Who needs a six-inch touchscreen Windows desktop?

Dutch startup Ockel believes that what the world needs right now is a six-inch, Windows 10 desktop PC that’s also kind of a tablet. Ish. The nonfunctioning prototype was on show at CES, with final models expected to reach Indiegogo backers in May. Which give us a few months to wonder what exactly we’d ever use it for.

Ockel made a name for itself building credit card-sized PCs for people who wanted to take their desktop with them wherever they went. The Sirius B (and its pro-edition brother) were both hits, prompting the company to build a version that you could use on the go. That product was the Sirius A, a wedge-shaped device with eight regular-sized ports at the back and a touchscreen up top.

Both versions are pitched as full-bodied desktops that you can happen to use in motion, with full-size USB (and USB-C), HDMI, DisplayPort and even an Ethernet jack. The vanilla edition will run Windows Home and ships with 4GB RAM / 64GB Storage, while the Pro version runs Windows Pro and packs 8GB RAM/128GB storage. Both, however, will run off the same Intel Atom x7-Z8750 processor. The company won’t be drawn on a battery size, but it’s hoped that it’ll last for up to four hours at a time.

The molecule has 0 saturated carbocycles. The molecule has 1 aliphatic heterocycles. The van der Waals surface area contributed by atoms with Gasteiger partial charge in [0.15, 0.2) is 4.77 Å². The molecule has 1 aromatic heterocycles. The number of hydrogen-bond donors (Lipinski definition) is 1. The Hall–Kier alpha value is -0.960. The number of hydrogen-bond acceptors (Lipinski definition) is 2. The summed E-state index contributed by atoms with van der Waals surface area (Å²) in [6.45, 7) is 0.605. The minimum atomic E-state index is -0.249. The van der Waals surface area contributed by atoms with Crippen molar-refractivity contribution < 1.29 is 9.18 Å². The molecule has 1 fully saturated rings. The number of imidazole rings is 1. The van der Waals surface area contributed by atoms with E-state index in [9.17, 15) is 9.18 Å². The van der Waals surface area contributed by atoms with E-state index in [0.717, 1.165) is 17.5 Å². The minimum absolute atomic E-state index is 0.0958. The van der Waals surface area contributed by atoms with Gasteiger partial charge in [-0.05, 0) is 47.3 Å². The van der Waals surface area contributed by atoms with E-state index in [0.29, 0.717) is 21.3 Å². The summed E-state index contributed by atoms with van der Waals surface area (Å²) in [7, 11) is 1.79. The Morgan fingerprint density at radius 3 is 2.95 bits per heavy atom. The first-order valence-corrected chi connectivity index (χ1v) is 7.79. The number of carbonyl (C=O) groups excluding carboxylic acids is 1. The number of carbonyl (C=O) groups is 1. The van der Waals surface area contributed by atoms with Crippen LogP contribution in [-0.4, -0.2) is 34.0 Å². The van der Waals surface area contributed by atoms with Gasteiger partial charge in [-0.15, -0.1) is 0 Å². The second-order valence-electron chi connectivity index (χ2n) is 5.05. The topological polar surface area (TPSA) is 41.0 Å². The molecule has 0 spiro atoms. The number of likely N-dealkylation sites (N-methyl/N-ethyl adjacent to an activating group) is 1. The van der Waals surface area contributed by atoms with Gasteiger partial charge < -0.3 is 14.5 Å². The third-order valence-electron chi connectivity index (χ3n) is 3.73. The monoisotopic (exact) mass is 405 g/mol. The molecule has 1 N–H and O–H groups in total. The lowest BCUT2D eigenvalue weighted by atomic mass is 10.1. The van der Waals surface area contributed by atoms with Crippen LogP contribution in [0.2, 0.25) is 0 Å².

As Ockel’s Nathalie van Wijkvliet explains, the idea was to create a desktop that you could take with you and use, should the need arise. She said that “it’s not a smartphone, not a tablet and not a PC,” but an amalgamation of the three. It’s hoped that the device will be used by doctors on their rounds in a hospital and as a more elegant remote control for a smart home.

That’s great, but for the fact that the Ockel Sirius A will retail for $700 (Regular) or $800 (Pro) and — have you heard of these things called laptops? If you want a desktop you can take with you, then you can pick one of those up for a lot less than $700. If you want a portable computing device that’s a little less demanding that can also double as a smart home control, then grab a $200 premium Android tablet.

This device reminds me a little of the Neptune Pine, another crowdfunding success that looked great on paper and wasn’t great in reality. The notion of having a slightly shrunk-down smartphone on your wrist was great in theory, but… not so much in use. I’m sure a small subset of people will find a reason to love it but everyone else should maybe steer clear.

Nick Summers contributed to this post.

Click here to catch up on the latest news from CES 2017.

Source: Indiegogo

Source: Engadget - Read the full article here

Author: Daily Tech Whip

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